We can learn a lot from our most difficult seasons.
Routine decisions are the easiest. I know which coffee I like best, which chair in my living room is most comfortable, and which jeans in my closet are flattering. Medium-hard decisions require more thought, but when pushed I can decide where to go for vacation and what color would look best should I decide to paint the kitchen. But the hardest decisions are the ones that have financial implications, because, let’s face it, a life without money would be incredibly difficult.
There is nothing wrong with being particular if you can afford it. Roy Oswalt can afford to be the Van Halen of baseball—with stipulations that he’ll play only for teams in a particular time zone, and that all the brown M&Ms be removed from the clubhouse bowls. Most of us, though, players and people alike, have to risk venturing into situations that might not be suitable to us so we can maintain mere subsistence, never mind repose in candy-coded splendor.
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The son of the fiery manager discusses his father's multiple tenures with the Yankees, his Hall of Fame credentials, and his impact on the game.
Love him or hate him, the late Billy Martin was one of the most successful managers in big-league history. He was also no paragon of virtue, which makes him a controversial figure when it comes to his Hall of Fame worthiness. That decision now rests with the veterans’ committee, which thus far has not deemed him worthy of the honor.
Are there many pitchers who reach the 200-inning threshold without producing wins above replacement-level players?
Every now and then I will come across a statistical line or trend that catches my eye. The numbers don’t necessarily need to be staggeringly positive or negative, either, as I tend to gravitate toward inane accomplishments as well. For instance, Adam Dunn’s bopping of exactly 40 home runs every year from 2005-08 stands out, as does Aaron Harang’s raw unintentional walk totals from 2004-08: 48, 48, 48, 49, 45. Last season, Rodrigo Lopez piqued my interest, as it seemed like he pitched the entire season for the Diamondbacks without being demoted or missing time, and yet he never really pitched all that well. Sure enough, Lopez finished the 2010 season with exactly 200 innings and exactly zero wins above replacement level produced.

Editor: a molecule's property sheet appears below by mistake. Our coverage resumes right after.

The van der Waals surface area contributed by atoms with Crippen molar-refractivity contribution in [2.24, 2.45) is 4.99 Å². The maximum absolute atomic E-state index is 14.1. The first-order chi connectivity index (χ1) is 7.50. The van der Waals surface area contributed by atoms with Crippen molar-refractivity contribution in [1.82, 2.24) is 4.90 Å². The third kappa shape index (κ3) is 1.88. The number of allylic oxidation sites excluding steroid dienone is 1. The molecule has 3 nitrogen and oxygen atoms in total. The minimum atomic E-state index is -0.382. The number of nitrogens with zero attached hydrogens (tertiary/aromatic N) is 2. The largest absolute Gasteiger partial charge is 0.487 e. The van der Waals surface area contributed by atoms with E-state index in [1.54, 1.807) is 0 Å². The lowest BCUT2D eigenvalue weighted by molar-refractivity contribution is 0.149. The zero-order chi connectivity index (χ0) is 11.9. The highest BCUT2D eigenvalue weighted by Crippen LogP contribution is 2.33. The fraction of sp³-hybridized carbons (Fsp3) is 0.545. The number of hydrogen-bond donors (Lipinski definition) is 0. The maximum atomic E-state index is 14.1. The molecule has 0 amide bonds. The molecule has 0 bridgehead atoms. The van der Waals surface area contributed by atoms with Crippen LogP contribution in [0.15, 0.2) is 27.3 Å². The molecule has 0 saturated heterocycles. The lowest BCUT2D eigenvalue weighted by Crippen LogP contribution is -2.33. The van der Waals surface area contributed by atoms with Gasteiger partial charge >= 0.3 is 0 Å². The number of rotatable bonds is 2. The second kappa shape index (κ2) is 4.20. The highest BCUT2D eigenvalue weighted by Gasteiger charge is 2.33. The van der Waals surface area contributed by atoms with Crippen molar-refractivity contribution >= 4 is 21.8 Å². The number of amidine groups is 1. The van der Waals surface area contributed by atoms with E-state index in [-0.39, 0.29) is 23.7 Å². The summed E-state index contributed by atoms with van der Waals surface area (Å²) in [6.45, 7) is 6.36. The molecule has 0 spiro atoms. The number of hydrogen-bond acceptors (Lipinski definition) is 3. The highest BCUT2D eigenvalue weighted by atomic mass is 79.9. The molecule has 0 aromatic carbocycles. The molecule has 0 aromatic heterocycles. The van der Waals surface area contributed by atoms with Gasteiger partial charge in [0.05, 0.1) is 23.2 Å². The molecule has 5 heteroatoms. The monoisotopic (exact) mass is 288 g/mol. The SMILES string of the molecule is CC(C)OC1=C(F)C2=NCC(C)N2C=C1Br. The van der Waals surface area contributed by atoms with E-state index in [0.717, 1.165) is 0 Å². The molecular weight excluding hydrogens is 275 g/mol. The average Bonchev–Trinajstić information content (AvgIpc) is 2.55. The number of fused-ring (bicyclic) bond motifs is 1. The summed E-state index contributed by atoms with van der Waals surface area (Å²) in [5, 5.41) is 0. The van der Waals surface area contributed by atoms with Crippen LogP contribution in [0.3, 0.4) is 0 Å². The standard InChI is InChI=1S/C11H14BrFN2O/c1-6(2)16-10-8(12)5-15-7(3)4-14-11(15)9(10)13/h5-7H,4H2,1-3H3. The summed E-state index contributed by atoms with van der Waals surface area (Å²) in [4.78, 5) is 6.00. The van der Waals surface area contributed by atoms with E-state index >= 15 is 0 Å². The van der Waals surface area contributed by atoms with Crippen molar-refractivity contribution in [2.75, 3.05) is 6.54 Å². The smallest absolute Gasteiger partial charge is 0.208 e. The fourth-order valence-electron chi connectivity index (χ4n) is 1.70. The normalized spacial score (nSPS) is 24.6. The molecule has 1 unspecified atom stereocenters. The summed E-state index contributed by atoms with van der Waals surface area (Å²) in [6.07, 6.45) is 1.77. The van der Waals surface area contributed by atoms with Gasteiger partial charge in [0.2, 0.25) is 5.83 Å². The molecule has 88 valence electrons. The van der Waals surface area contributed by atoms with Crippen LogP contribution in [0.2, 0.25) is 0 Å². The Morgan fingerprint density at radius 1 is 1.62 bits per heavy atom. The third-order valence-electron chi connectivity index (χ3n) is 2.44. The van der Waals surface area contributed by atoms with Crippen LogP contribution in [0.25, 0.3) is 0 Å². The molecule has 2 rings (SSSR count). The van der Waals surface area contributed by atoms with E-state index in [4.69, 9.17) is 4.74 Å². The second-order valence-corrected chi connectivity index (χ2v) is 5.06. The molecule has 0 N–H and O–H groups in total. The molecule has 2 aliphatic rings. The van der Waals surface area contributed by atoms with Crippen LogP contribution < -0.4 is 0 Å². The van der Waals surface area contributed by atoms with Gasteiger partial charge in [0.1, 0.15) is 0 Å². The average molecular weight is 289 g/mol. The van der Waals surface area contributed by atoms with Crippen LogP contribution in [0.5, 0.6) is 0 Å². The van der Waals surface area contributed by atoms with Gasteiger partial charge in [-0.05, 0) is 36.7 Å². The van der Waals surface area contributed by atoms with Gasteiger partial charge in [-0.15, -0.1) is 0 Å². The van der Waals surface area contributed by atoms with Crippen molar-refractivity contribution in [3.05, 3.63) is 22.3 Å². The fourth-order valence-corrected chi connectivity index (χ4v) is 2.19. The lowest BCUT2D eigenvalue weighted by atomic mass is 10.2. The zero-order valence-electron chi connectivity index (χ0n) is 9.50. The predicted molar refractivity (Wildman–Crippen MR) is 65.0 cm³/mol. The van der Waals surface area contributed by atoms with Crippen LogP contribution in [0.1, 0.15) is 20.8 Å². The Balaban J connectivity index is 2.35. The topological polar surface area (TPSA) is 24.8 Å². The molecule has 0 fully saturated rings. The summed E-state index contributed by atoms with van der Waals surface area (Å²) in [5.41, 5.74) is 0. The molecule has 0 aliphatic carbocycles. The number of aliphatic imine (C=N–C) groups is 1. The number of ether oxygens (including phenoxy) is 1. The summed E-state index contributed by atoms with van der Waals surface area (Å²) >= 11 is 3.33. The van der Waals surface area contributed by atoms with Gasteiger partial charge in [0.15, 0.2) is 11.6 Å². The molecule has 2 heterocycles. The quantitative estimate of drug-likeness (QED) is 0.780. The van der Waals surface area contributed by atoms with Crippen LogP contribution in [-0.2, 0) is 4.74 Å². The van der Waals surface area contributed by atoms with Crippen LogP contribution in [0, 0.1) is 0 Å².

Think about that for a second: it is relatively rare for a starting pitcher to stay on the mound for 200 or more innings, and even less likely that a player who accomplishes such a feat would literally add nothing above what a freely available minor leaguer could provide. Lopez has had an interesting career. In his first full season with the Orioles in 2002, he produced a 3.57 ERA and 3.8 WARP in 196 2/3 innings. He followed that successful campaign up with a dismal one, adding a mere one-tenth of a win thanks to an ugly 5.82 ERA. Fortunately, in 2004 he got back on track with a 3.59 ERA and 4.5 wins above replacement in 170 2/3 innings.
You think times are tough now? Dial up the wayback machine to Orwell's year for some real pain.
This probably won't make Cubs fans feel any better, but their quick exit from the playoffs doesn't compare to the devastating loss they suffered at the hands of the San Diego Padres 23 years ago. As a result, however, the Cubs will observe the 100th anniversary of their last World Series title next year. (A team reunion seems out of the question).
The Yankees--maybe you heard about this--had a significant comeback against the Rangers the other night. We also ask a few questions about the surging Phillies, and see how this year's team differs from previous playoff-contenders.
Jerry Hairston's injury lets the Orioles be creative--too bad they'd rather play Deivi Cruz. The Royals' young starting rotation starts to show signs of wear. Jose Contreras is Spanish for Ed Whitson. Plus news, notes, and Kahrlisms from nine major league teams.